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Kip of the Week: Pörkölt. February 17, 2009

Posted by panterazero in herbs & spices, Kip of the Week, red meat.

Ah, Hungarian cooking. Especially Hungarian national dishes!… oh, wait, everything out of a Hungarian kitchen is a national dish. But I’m speaking here specifically of the world-renowned meat dishes of the Hungarian prairie — gulyás (goulash) and gulyásleves (goulash soup, which is not goulash, but is still good,) pörkölt (which has never been translated into English because everybody in an English-speaking country thinks all Hungarian stew is goulash), and finally paprikas (“paprikash”) which is what you make when you don’t want your stew to have water in it. But I’m getting ahead of myself…

There are articles, there are books, and for all I know there are fistfights, about the precise distinctions among these dishes. However, they all depend on one of Central Europe’s most robust culinary armatures — red meat, onions, paprika, potatoes or pasta, and some sort of stock. Confronting this, one can only say “How could I go wrong?” And, really, you can’t; but a little extra attention to technique makes for an entirely superior result.

Some day I’ll develop a goulash recipe, but I just don’t have time today to write that book. So let’s concentrate on (very) good (very) old pörkölt, which is really the wellspring of almost all Hungarian stews.

three pounds of stew beef, or a three-pound boneless chuck roast, or a three-pound boneless cross-rib roast
three pounds yellow onions (say, four to five medium)
one tablespoon oil
two Anaheim peppers
two cloves of garlic
three tablespoons sweet or hot paprika
two tablespoons paprika and one tablespoon Santa Fe or Chimayo chile powder
either of the above plus red flake pepper to taste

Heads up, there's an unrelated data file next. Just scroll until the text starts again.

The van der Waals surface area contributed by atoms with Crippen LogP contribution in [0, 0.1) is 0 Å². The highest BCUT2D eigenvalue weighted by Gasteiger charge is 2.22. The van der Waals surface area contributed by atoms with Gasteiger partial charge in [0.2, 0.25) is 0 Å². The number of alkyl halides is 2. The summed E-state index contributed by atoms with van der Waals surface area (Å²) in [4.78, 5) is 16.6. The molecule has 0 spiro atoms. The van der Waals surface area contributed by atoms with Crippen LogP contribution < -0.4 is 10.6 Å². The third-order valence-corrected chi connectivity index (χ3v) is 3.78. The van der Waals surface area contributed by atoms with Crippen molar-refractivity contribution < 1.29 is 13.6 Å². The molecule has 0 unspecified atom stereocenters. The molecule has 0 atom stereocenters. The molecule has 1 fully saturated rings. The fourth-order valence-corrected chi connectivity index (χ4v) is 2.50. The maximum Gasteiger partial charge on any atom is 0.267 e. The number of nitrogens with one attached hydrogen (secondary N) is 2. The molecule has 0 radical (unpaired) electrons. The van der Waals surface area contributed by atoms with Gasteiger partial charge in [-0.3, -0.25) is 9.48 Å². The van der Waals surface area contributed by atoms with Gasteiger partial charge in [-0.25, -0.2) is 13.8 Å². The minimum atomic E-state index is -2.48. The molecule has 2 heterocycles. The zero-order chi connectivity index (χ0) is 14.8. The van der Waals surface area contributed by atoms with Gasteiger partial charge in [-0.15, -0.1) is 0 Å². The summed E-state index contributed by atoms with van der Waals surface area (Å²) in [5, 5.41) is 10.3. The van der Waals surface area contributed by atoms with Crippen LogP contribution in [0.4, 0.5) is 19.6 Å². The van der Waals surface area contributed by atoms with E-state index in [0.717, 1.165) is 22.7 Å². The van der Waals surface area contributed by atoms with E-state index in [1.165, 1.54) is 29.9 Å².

two teaspoons Bell’s poultry seasoning
one teaspoon dried thyme, crushed
one-half teaspoon dried marjoram, crushed
one teaspoon salt
one-half teaspoon ground black pepper
water or stock, as given

If you’re working with the chuck roast or cross-rib roast, cut it into nice bite-size pieces. Also skin and chop the onions, so as to have them ready.

Warm up a large sauté pan or metal casserole, and put the oil in it. Cover the entire bottom of the pan with a single even layer of beef pieces, so that there are no gaps. (You may have to do this in two batches.) Turn the heat to medium or medium-high.

As the beef cooks, juices will bubble up in the gaps between the pieces. So long as this is happening, the pan needs only occasional attention. Once the bubbling stops, though, watch the pan like a hawk, because you want all the juices to dry out and brown nicely, but not scorch! Just when the pan juices are the right shade of brown, the beef pieces will unstick from the pan, so take them out with a spatula and set them aside. IMMEDIATELY add the onions, along with a little more oil if the pan is very dry, and stir until the onions start to shed water and dissolve and pick up the dried pan juices. Here you can lower the heat a bit and cut back to stirring occasionally, so top, seed and chop the Anaheim peppers and crush the garlic.

When the onions are a uniform, appetizing brown, add the chopped peppers, crushed garlic, paprika, Bell’s seasoning, thyme, marjoram, salt and pepper, and stir until everything is nicely mixed.

Put the onions, spices and herbs in the bottom of the casserole, then put the meat on top, and add stock or boiling water JUST to cover everything. Keep on a high simmer on the stove, or in a 275° oven, for… oh, an hour to 90 minutes, tasting occasionally to make sure that the beef is tender but not flaky. Serve with noodles or boiled potatoes, and I highly recommend boiled carrots or steamed cabbage as a vegetable side.

© /KC February 2009



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